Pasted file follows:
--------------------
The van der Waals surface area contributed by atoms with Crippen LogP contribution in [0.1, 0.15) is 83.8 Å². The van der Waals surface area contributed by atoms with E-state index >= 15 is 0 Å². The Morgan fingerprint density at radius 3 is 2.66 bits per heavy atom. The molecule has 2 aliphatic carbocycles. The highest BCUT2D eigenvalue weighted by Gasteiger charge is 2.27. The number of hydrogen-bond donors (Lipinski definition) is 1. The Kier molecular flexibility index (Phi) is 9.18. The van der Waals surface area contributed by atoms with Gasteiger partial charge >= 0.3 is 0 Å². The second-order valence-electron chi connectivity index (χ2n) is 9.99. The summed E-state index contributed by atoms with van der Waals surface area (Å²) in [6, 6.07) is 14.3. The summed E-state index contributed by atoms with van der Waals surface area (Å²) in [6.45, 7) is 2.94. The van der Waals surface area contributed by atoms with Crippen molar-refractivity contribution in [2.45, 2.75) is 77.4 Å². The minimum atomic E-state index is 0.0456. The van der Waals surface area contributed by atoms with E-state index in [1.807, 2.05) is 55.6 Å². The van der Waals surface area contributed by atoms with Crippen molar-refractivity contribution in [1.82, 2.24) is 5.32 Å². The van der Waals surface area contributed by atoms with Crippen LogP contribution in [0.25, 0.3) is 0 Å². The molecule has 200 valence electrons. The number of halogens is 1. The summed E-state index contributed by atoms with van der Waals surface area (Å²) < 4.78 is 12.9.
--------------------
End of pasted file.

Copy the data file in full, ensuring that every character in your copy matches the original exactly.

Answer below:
The van der Waals surface area contributed by atoms with Crippen LogP contribution in [0.1, 0.15) is 83.8 Å². The van der Waals surface area contributed by atoms with E-state index >= 15 is 0 Å². The Morgan fingerprint density at radius 3 is 2.66 bits per heavy atom. The molecule has 2 aliphatic carbocycles. The highest BCUT2D eigenvalue weighted by Gasteiger charge is 2.27. The number of hydrogen-bond donors (Lipinski definition) is 1. The Kier molecular flexibility index (Phi) is 9.18. The van der Waals surface area contributed by atoms with Gasteiger partial charge >= 0.3 is 0 Å². The second-order valence-electron chi connectivity index (χ2n) is 9.99. The summed E-state index contributed by atoms with van der Waals surface area (Å²) in [6, 6.07) is 14.3. The summed E-state index contributed by atoms with van der Waals surface area (Å²) in [6.45, 7) is 2.94. The van der Waals surface area contributed by atoms with Crippen molar-refractivity contribution in [2.45, 2.75) is 77.4 Å². The minimum atomic E-state index is 0.0456. The van der Waals surface area contributed by atoms with E-state index in [1.807, 2.05) is 55.6 Å². The van der Waals surface area contributed by atoms with Crippen molar-refractivity contribution in [1.82, 2.24) is 5.32 Å². The van der Waals surface area contributed by atoms with Crippen LogP contribution in [0.25, 0.3) is 0 Å². The molecule has 200 valence electrons. The number of halogens is 1. The summed E-state index contributed by atoms with van der Waals surface area (Å²) < 4.78 is 12.9.